• This student centered philosophy strives to instill a desire to make the world a better place. It places a focus on controversial world issues and uses current events as a springboard for the thinking process. These students are taught the importance of working together to bring about change. These teachers incorporate what is happening in the world with what they are learning in the classroom (Educational Philosophies in the Classroom, pg.1).
• Active participation is the key to this teaching style. Students are free to explore their own ideas and share concepts with one another in untraditional ways. “Hands on activity …is the most effective way of learning and is considered true learning” (Educational Philosophies in the Classroom, pg.1).
Also a student centered philosophy this educational method is based on the idea that the students should be presented with choices about the learning process. The student is engaged in all aspects of learning and works together with the teacher and their peers to develop a curriculum and evaluation system that allows for individual interests and abilities (Educational philosophies in the Classroom, pg.1).
Personalizing the Educational Philosophy (making it your own)
• The most important part of developing an educational philosophy is to be true to your heart. Take the time to truly search your deepest feelings about learning and teaching. Take a chance and try to incorporate the philosophies that are closest to your personal beliefs, reflect often and honestly about the effectiveness of your philosophy in the subject area and grade level you are teaching and make the needed modifications, remember it is a dynamic process so, allow your philosophy to grow as you do.
KINDS OF EDUCATION
1. Formal Education 2. Non-formal Education 3. Informal Education
1. Formal Education
A. Is learning typically provided by an education or training institution, structured (in terms of learning objectives, learning time or learning support) and leading to certification. It is intentional from the learner's perspective. The hierarchically structured, chronologically graded 'education system', running from primary school through the university and including, in addition to general academic studies, a variety of specialized programs and institutions for full-time technical and professional training.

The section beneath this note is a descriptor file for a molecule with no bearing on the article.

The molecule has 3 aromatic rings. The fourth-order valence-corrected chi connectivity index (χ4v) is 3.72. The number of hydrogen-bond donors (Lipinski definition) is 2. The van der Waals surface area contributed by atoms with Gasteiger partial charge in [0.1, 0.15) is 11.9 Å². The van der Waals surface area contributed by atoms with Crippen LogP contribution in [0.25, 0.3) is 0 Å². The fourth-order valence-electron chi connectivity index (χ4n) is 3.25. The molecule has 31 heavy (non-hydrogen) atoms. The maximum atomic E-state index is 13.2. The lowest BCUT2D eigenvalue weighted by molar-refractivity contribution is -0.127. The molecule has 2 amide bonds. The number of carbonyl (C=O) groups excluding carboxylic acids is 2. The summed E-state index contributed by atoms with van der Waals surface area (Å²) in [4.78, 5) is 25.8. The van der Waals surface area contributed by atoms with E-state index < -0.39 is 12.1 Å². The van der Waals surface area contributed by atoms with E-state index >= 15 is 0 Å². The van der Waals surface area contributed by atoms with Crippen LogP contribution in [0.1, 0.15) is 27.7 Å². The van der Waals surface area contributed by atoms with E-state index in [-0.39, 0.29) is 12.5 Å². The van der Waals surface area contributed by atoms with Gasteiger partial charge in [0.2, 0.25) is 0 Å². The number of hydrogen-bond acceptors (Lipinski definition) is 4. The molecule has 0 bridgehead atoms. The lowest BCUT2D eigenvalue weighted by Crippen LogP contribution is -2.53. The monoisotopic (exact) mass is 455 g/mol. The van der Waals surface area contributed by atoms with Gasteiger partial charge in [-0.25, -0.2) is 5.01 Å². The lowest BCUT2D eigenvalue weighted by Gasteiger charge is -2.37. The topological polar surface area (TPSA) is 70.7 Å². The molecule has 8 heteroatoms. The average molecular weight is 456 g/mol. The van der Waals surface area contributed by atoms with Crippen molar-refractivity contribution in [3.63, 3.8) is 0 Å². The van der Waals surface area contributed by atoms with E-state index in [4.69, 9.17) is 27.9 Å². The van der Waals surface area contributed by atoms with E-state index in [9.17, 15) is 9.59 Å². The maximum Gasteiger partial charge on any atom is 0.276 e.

Time and Routine Structured Education System State supported (Private) State operated Specified Curriculum Permanent Building Permanent Teaching staff Planned Examination System Certification at course completion
• • • • • • • • •
Examples: Schools, colleges, universities
2. Non-formal Education
A. Learning that is not provided by an education or training institution and typically does not lead to certification. It is, however, structured (in terms of learning objectives, learning time or learning support). A. Is any organized educational activity outside the established formal system - whether operating separately or as an important feature of some broader activity - that is intended to serve identifiable learning clienteles and learning objectives. Examples: Virtual University, AIOU
3. Informal Education
A. Is learning resulting from daily life activities related to work, family or leisure. It is not structured (in terms of learning objectives, learning time or learning support) and typically does not lead to certification. A. The truly lifelong process whereby every individual acquires attitudes, values, skills and knowledge from daily experience and the educative influences and resources in his or her environment - from family and neighbors, from work and play, from the market place, the library and the mass media. Examples: Mosque, Community centre etc
Approaches to Education A. Personalized Education B. Individualized Education C. Challenging Education
A. Personalized Education
Teaching according to individual differences “No one has yet realized the wealth of sympathy, the kindness and generosity hidden in the soul of a child. The effort of every true education should be to unlock that treasure.” ~Emma-Goldman “The central job of schools is to maximize the capacity of each student.” ~Carol Ann Tomlinson
B. Individualized Education
• Exploiting various means to ends in the classroom • Various teaching strategies • Different teaching skills
C. Challenging Education
• Teaching according to the timely occurrences • Preparing for the challenges of time • Education learners in latest development
Levels of Education
• • • • • • • • • • Pre-primary Education Primary Education Post primary Education Secondary Education Higher Secondary Education Degree Education Post Degree Education Pre-scholar Education Doctoral Education Post-Doctoral Education
Major Areas of Education
• Academic Education
Science Education Arts Education
• Professional Education
Vocational Education Technical Education
Key Sources of Education